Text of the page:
Didi’s Hitch service returns, but only for same-sex rides | Society News | SupChina

Didi’s Hitch service returns, but only for same-sex rides

Didi Chuxing — China’s biggest on-demand transport and ride-hailing company — announced on June 13 that this Friday, it will resume late-night and early-morning service for its carpool feature, known as Hitch. However, the revamped service will only allow drivers to pick up passengers of the same sex.

On May 12, Didi suspended Hitch from 10 p.m. to 6 a.m. to “assess the feasibility of protecting the safety of both drivers and riders in late hours,” following a sensational murder case in May where a 21-year-old flight attendant was reportedly raped and murdered after she hailed a car using Hitch.

According to Didi’s statement (in Chinese), only same-sex rides are allowed on the Hitch platform from 10 p.m. to 12 a.m. and 5 a.m. to 6 a.m. The restriction does not apply during regular hours, from 6 a.m. to 10 p.m.

In addition, Didi said that it would start testing in some areas next week an “escort mode,” which allows passengers to share their routes in real time with emergency contacts and check drivers’ photos and car information before rides. Didi also revealed that a new feature to record conversations during rides would be launched later this month.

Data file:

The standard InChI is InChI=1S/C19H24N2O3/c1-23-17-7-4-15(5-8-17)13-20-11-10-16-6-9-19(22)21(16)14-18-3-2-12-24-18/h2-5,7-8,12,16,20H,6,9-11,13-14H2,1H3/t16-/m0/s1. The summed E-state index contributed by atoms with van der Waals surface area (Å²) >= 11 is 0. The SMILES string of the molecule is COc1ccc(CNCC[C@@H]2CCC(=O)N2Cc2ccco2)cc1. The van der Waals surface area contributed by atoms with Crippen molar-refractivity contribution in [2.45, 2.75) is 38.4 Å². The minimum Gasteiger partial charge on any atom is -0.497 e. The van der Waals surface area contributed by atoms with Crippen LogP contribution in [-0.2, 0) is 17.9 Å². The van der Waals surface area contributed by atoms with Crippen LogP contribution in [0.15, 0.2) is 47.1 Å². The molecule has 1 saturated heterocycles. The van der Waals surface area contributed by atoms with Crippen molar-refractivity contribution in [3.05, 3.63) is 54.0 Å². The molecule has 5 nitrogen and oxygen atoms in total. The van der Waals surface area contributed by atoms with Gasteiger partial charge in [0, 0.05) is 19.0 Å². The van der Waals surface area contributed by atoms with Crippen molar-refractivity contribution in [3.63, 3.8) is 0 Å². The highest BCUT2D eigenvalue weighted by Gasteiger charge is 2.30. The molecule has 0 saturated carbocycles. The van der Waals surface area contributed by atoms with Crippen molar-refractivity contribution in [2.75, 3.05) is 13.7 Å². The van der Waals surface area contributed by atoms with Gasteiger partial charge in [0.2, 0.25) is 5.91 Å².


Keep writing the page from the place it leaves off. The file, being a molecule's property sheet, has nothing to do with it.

In an online poll (in Chinese) about the new policy, around 75 percent of more than 600 respondents said they were in favor of Didi limiting late-hour rides to same-sex rides. “Didi is showing some effort,” one internet user wrote (in Chinese).

But on Weibo, many people argued (in Chinese) that the new measure was still far from satisfactory given that female passengers might face difficulties in getting a ride since women only account for 10 percent of all drivers and car owners on the platform. Some also brought up the fact that Didi’s verification process is flawed, and that many male drivers have faked their identities by registering as female drivers.

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Jiayun Feng

Jiayun was born in Shanghai, where she spent her first 20 years and earned a bachelor’s degree in journalism at Fudan University. Interested in writing for a global audience, she attended the NYU Graduate School of Journalism for its Global & Joint Program Studies, which allowed her to pursue a journalism career along with her interest in international relations. She has previously interned for Sixth Tone and Shanghai Daily.

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